- “This is hard. I am here for you.” (instead of “It’ll all work out!”)
- “It’s normal to feel upset about this. What do you need?” (instead of “Stay positive!”)
- “I know how difficult this must be. It’s okay if you’re struggling. Let’s find a way to get through this together.” (instead of “Everything happens for a reason!”)
When offering hope to a friend, it’s helpful to place that hope within their own values and beliefs, not necessarily your own. It’s also important to note that hope is a choice. Hope forced onto someone else is a form of toxic positivity. It can be especially harmful if someone needs tangible help, such as food, shelter, safety, justice, medical services, or mental health resources, but is offered intangible “hope” instead.
Healthy positivity involves validating your emotions, celebrating and using your strengths, respecting your limitations, forgiving your failings, accepting yourself as you are, and freely choosing hope. Here are some ways to start practicing healthy positivity and learn how to abandon a toxic positivity mindset:
- Challenge negative thoughts/beliefs: Cognitive behavioral therapy (CBT) helps you identify unhelpful or negative thought patterns that affect your emotions and behaviors. Instead of ignoring your feelings, CBT can help you identify, process, and learn from them. Click here to find a CBT therapist near you.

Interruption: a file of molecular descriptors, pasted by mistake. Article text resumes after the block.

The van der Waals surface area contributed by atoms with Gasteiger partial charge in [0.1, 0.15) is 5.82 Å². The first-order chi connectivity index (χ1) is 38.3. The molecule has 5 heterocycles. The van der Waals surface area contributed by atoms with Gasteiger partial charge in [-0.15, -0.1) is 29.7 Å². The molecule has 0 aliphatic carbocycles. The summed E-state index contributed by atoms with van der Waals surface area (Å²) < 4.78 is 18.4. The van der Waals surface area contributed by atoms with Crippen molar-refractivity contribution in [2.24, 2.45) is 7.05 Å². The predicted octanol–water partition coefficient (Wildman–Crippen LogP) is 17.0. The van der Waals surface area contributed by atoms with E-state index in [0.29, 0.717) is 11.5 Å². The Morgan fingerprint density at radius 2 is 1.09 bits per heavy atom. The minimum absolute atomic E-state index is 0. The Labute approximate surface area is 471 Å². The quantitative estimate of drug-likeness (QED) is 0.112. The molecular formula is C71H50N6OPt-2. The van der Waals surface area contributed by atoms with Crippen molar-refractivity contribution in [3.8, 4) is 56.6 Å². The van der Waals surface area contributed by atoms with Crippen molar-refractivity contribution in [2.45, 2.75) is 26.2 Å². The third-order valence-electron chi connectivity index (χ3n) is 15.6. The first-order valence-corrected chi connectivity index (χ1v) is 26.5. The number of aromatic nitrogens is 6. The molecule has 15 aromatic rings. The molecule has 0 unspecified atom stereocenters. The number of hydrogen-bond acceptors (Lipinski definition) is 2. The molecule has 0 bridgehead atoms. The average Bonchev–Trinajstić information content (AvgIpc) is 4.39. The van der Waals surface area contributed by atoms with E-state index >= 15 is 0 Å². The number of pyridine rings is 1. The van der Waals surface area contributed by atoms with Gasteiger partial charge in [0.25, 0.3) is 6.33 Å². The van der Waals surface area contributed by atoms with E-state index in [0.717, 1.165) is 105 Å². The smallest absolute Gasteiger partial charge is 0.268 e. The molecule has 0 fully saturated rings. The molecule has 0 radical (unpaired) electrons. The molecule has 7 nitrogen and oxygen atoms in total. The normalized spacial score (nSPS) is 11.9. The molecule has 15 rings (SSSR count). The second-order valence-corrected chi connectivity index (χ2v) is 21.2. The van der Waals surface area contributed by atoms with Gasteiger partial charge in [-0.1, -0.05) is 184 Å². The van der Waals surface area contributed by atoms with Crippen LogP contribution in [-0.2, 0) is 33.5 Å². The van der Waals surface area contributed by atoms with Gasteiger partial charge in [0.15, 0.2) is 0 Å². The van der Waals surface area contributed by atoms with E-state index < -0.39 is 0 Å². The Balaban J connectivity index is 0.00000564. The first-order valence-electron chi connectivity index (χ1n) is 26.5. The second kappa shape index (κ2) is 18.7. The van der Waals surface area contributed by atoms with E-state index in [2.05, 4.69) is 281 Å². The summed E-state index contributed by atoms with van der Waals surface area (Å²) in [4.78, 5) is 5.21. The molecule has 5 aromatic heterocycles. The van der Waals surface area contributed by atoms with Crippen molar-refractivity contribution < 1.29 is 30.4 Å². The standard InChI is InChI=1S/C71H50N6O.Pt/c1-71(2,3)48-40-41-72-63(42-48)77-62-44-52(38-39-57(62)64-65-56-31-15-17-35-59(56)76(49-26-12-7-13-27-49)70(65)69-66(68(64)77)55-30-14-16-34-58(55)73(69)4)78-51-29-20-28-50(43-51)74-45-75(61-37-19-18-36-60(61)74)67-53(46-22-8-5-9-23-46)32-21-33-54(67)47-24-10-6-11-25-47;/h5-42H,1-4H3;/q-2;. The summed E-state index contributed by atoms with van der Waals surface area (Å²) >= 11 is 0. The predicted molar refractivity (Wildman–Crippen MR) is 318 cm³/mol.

- Make room for discomfort: Acceptance & commitment therapy (ACT) can help you create an enjoyable and meaningful life while accepting the difficulties that are an inevitable part of that life. Click here to find an ACT therapist near you.
- Practice self-care: It’s easier to process your feelings and offer hope to yourself when your basic needs are taken care of. Self-care strengthens the foundation of your physical, mental, emotional, and even spiritual health.
- Learn to self-regulate: Self-regulating your emotions makes it easier to process your feelings in a healthy way.
- Define flourishing: What does a healthy, truly positive life look like to you? Scientific theories, schools of thought, religions, social movements, and psychological approaches like positive psychology can help you develop a healthier definition than toxic positivity.
- Ask for help: There is no shame in feeling difficult or negative emotions. If you want to start processing suppressed emotions and experiences, click here to find a therapist near you.
Toxic positivity offers simple answers to hard questions. When you take away those answers, it can be a scary experience. Know that you are not alone. If you are in crisis and need help now, call, text, or chat with one of the following hotlines:
- National Suicide Prevention Hotline: 1-800-273-TALK (8255)
- Suicide Prevention Online Chat
- SAMHSA’s National Helpline: 1-800-662-HELP (4357)
- Crisis Text Line: Text HOME to 741741